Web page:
Back from BEA

I’m back from Book Expo America, and yes, I left NYC in a MegaBus weighed down with books and swag (mostly books). The experience was great and I will happily take on the Javits Center again next year.

My favorite quote from the show was said during the Editor Buzz session when referring to a forthcoming novel: “It’s not beastiality, it’s love.” I heard someone behind me chuckle and say, “Well, there’s your sound byte.”

But the highlight for me was the SheWrites Knowledge Faire. It was a speed-dating format that provided a chance for newbies like me to meet with established agents, editors and other folks in the industry.

Next up: Miriam Peskowitz, co-author of The Daring Book for Girls, interviews me for her new Writer-Entrepreneur column on SheWrites.

Huff Post helps bring Epilepsy out of the shadows


Recently on the Huffington Post, Lynda Resnick, author of Rubies in the Orchard, posted an article on epilepsy.

Resnick notes: “The numbers surrounding epilepsy are staggering. At any given time, nearly 1% of the world’s population has active epilepsy — that’s 60 million people. Ten times that number will have at least one seizure in their lifetime. In the United States, it is a disease that is more common than autism, cerebral palsy, multiple sclerosis and Parkinson’s disease combined. In the U.S., where over 3 million people are currently affected, the annual cost of epilepsy is $15 billion.”

Yep, you read that right, 60 million people worldwide. Oh, and by the way, there are 3 million people with epilepsy in the U.S. In fact, there are an estimated 200,000 new cases of epilepsy diagnosed each year. Surprised?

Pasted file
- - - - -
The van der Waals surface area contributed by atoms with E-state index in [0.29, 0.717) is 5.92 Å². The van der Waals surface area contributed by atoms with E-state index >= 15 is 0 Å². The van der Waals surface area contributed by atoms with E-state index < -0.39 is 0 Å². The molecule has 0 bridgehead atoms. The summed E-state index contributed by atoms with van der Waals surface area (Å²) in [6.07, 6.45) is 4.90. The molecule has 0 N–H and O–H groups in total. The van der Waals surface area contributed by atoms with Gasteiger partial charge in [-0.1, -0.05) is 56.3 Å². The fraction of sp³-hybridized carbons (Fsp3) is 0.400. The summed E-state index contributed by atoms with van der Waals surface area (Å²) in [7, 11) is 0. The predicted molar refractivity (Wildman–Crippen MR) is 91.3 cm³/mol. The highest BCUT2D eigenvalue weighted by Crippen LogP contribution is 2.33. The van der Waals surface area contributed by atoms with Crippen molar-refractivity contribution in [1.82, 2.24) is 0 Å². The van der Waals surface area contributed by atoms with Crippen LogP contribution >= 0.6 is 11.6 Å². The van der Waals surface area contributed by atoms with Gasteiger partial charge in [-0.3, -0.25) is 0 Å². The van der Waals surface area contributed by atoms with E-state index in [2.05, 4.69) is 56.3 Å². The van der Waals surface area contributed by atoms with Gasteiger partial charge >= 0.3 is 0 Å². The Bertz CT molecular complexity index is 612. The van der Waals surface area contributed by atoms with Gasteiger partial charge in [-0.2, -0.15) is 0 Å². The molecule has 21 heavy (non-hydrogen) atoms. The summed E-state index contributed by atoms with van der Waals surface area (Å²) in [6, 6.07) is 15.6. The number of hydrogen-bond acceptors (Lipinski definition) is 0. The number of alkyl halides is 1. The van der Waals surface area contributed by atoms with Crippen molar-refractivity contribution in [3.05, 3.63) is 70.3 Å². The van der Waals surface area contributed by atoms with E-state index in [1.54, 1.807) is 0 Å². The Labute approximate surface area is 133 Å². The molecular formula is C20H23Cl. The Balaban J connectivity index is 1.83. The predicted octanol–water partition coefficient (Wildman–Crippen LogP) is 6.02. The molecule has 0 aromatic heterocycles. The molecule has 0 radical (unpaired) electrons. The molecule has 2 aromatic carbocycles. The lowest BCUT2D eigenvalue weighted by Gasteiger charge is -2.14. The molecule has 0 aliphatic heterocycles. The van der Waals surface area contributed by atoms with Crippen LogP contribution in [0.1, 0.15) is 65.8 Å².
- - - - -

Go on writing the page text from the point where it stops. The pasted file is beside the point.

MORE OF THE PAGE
To read the complete article visit the Huffington Post.

Head down, into the madness: Book Expo America


This will be my first time taking on the mammoth trade show that is Book Expo America (BEA). The show will run May 25-27 at the Jacob Javits Center in NYC.

My collegues at SheWrites.com assure me that I will need a plan of action and sturdy (yet stylish) shoes. Of course, I’ll leave plenty of room in my luggage for all the free books.

If nothing else, I’m looking forward to visiting my old stomping grounds.

Now, the countdown begins…

Good Days, Bad Days magazine is up and running


Good Days, Bad Days, a magazine for children with chronic illness, has launched it’s inaugural issue. The magazine was established to help children with chronic illness cope with their condition. The founder, Amy Friedenberg, hopes that Good Days, Bad Days will become a publication that children with chronic illness can be proud to consider their own.

Included in this first issue is one of my stories, “My First EEG”, along with photos by Rudy Lauletta. This piece gives children an sense of what to expect before they go for their first electroencephalogram (EEG).

If you would like a copy of Good Days, Bad Days you can send an email to: amy@gooddaybaddays.net or or visit their website.

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